Actually, not only were there books in this bookshop, there were authors and publishers too. In fact, it was Southcart Books' Writers Gathering, bringing together a selection of local talent in the only independent bookshop for miles around.
A thoroughly lovely time was had by all. It was great to hear what other writers from a whole range of genres are getting up to, and to compare various notes and tactics afterwards. It was also great to talk about steampunk and writing with people relatively unfamiliar to the scene - although The Automata Wars are more genre straddling than strictly steampunk, there's certainly a lot of influence (though, as we discussed on the day, since The Automata Wars don't contain any reference to airships, can they possibly be steampunk??).
With any luck, Scott and Amy, Southcart's owners, will soon be holding a few copies of both volumes of The Automata Wars in stock, which will be fantastic. And we look forward to more events of a similar type at the shop in due course. Thanks to Scott, Amy and to A. Stuart Williams for putting it all together and hosting it so well.
(PS - if you're trying to find Southcart Books - don't give up! Lower Hall Lane goes round a corner past a building called Market Hall and to the right... I discovered after wandering around Walsall for a while)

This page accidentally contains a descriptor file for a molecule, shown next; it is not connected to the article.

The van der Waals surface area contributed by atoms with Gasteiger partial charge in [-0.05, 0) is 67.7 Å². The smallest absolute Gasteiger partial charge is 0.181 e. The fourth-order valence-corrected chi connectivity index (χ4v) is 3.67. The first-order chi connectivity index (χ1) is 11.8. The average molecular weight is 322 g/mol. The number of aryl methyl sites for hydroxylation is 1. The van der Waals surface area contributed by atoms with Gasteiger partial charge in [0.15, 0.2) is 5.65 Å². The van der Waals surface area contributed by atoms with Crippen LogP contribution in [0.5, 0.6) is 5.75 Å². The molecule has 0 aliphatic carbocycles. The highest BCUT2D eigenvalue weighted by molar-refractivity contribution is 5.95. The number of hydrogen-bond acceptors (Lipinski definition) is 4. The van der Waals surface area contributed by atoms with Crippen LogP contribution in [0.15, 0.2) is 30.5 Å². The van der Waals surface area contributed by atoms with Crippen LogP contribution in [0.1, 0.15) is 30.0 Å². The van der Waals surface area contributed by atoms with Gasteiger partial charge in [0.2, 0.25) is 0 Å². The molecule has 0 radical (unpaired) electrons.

Of course, the event also gave me the opportunity to browse the bookshelves a little, and here's where the envy part came in.
There were books on the shelves.
Well, yes, there are books on my shelves too. But for nearly two years now, I've been working on my Masters degree, and most of the books I've actually read during that time have been purely factual, and entirely linked to my studies. They've been interesting. But it's not quite the same thing.
The end is in sight now. In September, I will finish my dissertation, and hand it in. And then.... then... I get to attack the nice pile of books that are calling to me siren-style from my book cases. And who knows, I may even treat myself to a new one (or several), and actually have time to read them!
In the meantime, though, I continue to plough through copies of the Lichfield Mercury from the late Victorian era, in search of ladies of the night (for the dissertation, remember). They're almost as good as a book. My favourite lady, aged 29, when receiving her latest sentence following her 23rd court appearance, told the magistrate she could do 21 days hard labour 'standing on her head'. No wonder she's so popular.
So expect subsequent blogs up to September to contain musings on Victorian newspapers, crime statistics, and attitudes. After all, we're in this together, aren't we? Well, we are now...